Last edited by rainwarrior on Sun Nov 01, 2015 11:45 pm, edited 1 time in total.

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PostPosted: Sun Nov 01, 2015 11:37 pm 
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rainwarrior wrote:
I've looked at it a bit, and I can't find a good way to do an "align to end" feature with the existing ca65/ld65 tools.

Thanks for looking into it.

Quote:
3. You want to group the unused space for aesthetic value.

That's pretty much it, and not having to go back and change numbers in a file that was supposed to be final just because I edited a tiny bit of code in another file.

Quote:
I'm not sure if you were complaining that you thought every segment would have to specify a start address manually; most of the time they don't.

My complaint was having to specify the start of the "fixed bank", but mainly the temporary variables. I'm really short on RAM, and fitting all the features I need in 2KB of RAM required a bit of Tetris work. Because of this I have things like 95% of a memory page occupied by object slots, which are permanent, and a dozen bytes in the end which can be used for whatever purpose the different game modes need... say, checkpoint data (player's X, Y, etc.) for resuming gameplay, for example. If I have to make that very specific separation in the config file, I'm making the contents of that file dependent on my variable declarations, which doesn't feel right. In ASM6 I do this:

Code:
   MemoryCounterPage3 = $300

   ;permanent
   .enum MemoryCounterPage3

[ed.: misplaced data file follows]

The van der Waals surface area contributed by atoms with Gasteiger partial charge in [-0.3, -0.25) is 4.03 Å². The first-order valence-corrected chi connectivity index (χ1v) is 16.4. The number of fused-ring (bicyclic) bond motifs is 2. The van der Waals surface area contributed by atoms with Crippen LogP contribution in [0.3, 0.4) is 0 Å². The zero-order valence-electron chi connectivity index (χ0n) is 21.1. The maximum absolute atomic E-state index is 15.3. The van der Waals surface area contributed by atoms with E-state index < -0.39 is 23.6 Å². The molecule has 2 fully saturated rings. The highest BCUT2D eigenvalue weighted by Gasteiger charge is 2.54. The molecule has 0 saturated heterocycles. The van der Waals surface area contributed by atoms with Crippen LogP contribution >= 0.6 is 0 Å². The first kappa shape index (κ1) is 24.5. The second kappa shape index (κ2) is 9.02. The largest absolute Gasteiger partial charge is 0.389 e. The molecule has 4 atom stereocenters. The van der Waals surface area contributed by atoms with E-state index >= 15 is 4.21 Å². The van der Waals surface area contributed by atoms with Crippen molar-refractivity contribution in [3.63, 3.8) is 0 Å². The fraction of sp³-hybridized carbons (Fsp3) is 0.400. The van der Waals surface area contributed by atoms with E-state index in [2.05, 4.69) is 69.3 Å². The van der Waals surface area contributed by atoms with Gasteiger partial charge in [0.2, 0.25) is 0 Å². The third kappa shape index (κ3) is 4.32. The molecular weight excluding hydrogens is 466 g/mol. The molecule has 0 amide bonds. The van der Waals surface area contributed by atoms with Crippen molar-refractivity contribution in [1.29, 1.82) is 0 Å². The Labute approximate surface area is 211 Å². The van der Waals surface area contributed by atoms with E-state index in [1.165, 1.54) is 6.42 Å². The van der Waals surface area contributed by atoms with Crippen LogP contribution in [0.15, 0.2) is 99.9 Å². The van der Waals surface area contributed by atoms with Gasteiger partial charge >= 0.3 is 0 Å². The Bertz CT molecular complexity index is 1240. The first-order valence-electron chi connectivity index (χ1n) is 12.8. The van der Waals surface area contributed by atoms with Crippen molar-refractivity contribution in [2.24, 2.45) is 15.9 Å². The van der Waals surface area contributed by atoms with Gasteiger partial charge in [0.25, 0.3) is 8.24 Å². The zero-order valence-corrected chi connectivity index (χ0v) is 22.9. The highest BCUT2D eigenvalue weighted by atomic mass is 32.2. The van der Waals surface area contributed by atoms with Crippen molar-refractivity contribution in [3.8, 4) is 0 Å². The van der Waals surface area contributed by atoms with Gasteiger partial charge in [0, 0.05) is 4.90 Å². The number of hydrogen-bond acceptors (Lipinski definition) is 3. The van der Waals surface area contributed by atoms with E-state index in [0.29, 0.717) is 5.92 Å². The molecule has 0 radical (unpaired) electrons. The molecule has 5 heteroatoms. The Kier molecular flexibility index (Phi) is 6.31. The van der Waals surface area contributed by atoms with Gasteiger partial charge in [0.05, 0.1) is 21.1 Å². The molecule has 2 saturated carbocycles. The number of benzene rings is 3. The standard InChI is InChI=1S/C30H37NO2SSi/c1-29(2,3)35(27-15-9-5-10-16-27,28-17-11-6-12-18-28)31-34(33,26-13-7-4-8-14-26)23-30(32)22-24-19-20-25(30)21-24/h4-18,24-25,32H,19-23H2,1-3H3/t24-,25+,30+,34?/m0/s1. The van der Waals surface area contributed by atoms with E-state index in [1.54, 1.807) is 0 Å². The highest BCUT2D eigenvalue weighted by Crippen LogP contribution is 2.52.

ScrollX .dsb 2
   ScrollY .dsb 2
   Score .dsb 4
   MemoryCounterPage3 = $
   .ende

   ;temporary
   .enum MemoryCounterPage3
   CameraX .dsb 2
   CameraY .dsb 2
   CheckpointX .dsb 2
   CheckpointY .dsb 2
   .ende

Maybe I can do something similar in a hackish way, like defining temporary variables as offsets and and adding them to the memory counters, or something like that. Or create an overlapping segment for temporaries and fill it backwards using the same .res trick that puts the "fixed bank" in the end of the bank (or pad it until the last variable of the permanent segment).

rainwarrior wrote:
Oh, well you can do the equivalent in ca65:

Cool.

Quote:
In this case you would have BlockStart in the same segment as the one you're padding, though.

And I would have to make sure that was the very last thing in the segment, right? I guess I could use each bank's segment, instead of creating segments for the fixed bank. It's certainly less robust, but as long as I'm careful it should be OK.

Quote:
Just to double check on your padding, you might also use asserts to verify all the fixed banks are the same

OK.


Last edited by tokumaru on Sun Nov 01, 2015 11:41 pm, edited 1 time in total.

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PostPosted: Sun Nov 01, 2015 11:39 pm 
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Also, to follow up what I meant about not having to have fixed sizes/positions for your temporary RAM pages, here's another way to do it: